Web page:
Despite Massachusetts' reputation as a haven for liberals, the commonwealth installed an online filing and payment system this year to make the business of doing business easier for corporations, trusts and limited liability companies and partnerships.

With Massachusetts' new corporate annual reports e-filing system, which was launched in January 2001, corporations can now file required annual reports and pay the accompanying filing fees via the Internet. Previously, corporations completed paper copies of annual reports and delivered them to the Secretary of the Commonwealth's office, where the information was manually entered into a state database.

"We had problems with staffing as far as keeping up with the paper that came through this office," said Dan Wandell, assistant office manager for the Corporations Division of the Secretary of the Commonwealth and project manager for the e-filing system.

With the new online system, Wandell said, "Data entry is cut out of the loop. Anything that's filed electronically now is entered by the individuals filing the documents."

The secretary's office will review all of the submitted documents to ensure that they comply with the law, but the laborious retyping process will become a thing of the past. Even better, corporations and the state will have online access to the electronically filed documents within a day.

In addition to filing annual reports online, corporations will also have access to Massachusetts' new Uniform Commercial Code (UCC) lien filing system. This system will enable property owners to identify liens against their property and file information about rights and collateral online.

Years in the Making

Massachusetts started researching the possibility of an online filing system in 1997. By the end of 1999, the commonwealth had contracted with EDS to develop the filing and UCC systems. To help make the online payment process possible, EDS, which started work on the systems in April 2000, turned to EzGov.

Massachusetts paid $2.5 million to EDS and EzGov for development of the two systems and an additional $180,000 to EzGov for five years of hosting services, although that figure isn't set in stone. "The contract is based on transactions, and depending on the number of transactions, the state may or may not have to pay anything after the first year," said Wandell.

Corporations must add $8.50 to the $85 annual filing fee when they use the online filing service, but that's a small price to pay for the ease of online filing. In addition to fast, online access to their records, the corporation can print their business certificates remotely and eliminate the cost of shipping documents or traveling into Boston.

"The advantage for corporations is the real-time, anytime access to their records and immediate confirmation that the transaction has been processed," said Ed Trimble, president and CEO of EzGov. "Small business owners won't have to interrupt their regular schedule to file."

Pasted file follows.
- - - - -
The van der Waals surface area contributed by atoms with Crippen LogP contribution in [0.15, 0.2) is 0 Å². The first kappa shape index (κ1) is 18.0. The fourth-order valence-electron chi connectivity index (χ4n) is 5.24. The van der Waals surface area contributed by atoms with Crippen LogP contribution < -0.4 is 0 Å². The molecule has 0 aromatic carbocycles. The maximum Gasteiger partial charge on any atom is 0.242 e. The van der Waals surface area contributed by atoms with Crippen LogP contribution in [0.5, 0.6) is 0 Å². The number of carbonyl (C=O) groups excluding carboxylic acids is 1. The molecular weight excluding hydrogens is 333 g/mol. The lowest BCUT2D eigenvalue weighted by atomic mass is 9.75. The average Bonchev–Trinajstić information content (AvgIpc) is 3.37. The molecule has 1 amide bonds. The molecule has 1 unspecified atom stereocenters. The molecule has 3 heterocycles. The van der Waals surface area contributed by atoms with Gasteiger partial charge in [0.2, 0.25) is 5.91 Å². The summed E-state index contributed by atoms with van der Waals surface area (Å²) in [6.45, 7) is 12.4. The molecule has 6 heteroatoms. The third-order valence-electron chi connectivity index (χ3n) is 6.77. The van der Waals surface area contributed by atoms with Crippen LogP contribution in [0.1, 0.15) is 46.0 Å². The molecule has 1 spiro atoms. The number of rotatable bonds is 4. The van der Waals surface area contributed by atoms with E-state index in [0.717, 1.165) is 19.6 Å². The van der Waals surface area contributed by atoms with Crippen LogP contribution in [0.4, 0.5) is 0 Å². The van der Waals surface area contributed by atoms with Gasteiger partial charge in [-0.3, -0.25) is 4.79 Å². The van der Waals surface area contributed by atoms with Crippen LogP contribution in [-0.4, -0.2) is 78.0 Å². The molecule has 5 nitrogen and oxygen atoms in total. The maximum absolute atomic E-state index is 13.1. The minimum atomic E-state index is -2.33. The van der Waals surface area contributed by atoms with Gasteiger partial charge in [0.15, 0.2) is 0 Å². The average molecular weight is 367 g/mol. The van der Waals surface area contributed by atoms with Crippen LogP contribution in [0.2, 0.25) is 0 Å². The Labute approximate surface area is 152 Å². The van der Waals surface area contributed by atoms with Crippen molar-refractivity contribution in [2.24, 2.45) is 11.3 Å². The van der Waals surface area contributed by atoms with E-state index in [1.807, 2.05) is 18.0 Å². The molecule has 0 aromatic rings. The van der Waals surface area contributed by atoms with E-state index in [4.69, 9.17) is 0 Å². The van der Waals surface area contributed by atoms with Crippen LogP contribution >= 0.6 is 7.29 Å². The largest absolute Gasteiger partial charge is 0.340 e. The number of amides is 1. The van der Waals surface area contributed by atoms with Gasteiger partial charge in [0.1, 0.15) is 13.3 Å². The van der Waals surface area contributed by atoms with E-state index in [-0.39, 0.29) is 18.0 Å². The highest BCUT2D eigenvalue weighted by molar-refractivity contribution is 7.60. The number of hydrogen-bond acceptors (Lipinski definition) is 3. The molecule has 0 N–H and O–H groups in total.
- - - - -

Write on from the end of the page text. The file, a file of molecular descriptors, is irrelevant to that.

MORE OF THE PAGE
A Return on Investment

Thanks to the filing fee, Wandell expects that Massachusetts will easily recover the cost of the two systems from the 175,000 corporations and estimated 25,000 to 75,000 trusts, LLCs and LLPs within its borders. As an added benefit, the commonwealth should be handling a smaller number of bad checks in the future since corporations use credit cards for online payments.

Reduced labor costs are another benefit. EzGov wasn't involved in estimating cost-savings for Massachusetts, but Trimble said, "As a rule of thumb, governments save anywhere from $3 to $8 per transaction by providing these services over the Internet."

Wandell said his department has already shrunk the size of their phone room staff by not replacing employees who have gone elsewhere. "We anticipate that more people will be utilizing the Web to look up this information for themselves," he said.

He's also excited about the possibility of getting more out of employees who currently do nothing more than fold documents to be mailed. "Anyone who includes an e-mail address will now be able to get these contracts by e-mail," he said. "This will free up our staff and make them more efficient so we can get information back to the public more quickly."

As if all that weren't enough to ensure a strong return on investment, Massachusetts owns its systems, so it plans to market them to other governments. The corporation filing requirements and workflow patterns vary among the states, but the UCC is close to uniform across the nation, making Massachusetts' system an attractive option. "I've been talking with other states about selling them the systems at a reduced rate," said Wandell. "That works all the way around: They don't have to find a vendor and start from scratch, and we recoup some of our costs. As Secretary Galvin said, "Imitation is the sincerest form of flattery. We hope to be imitated, at least for a fee."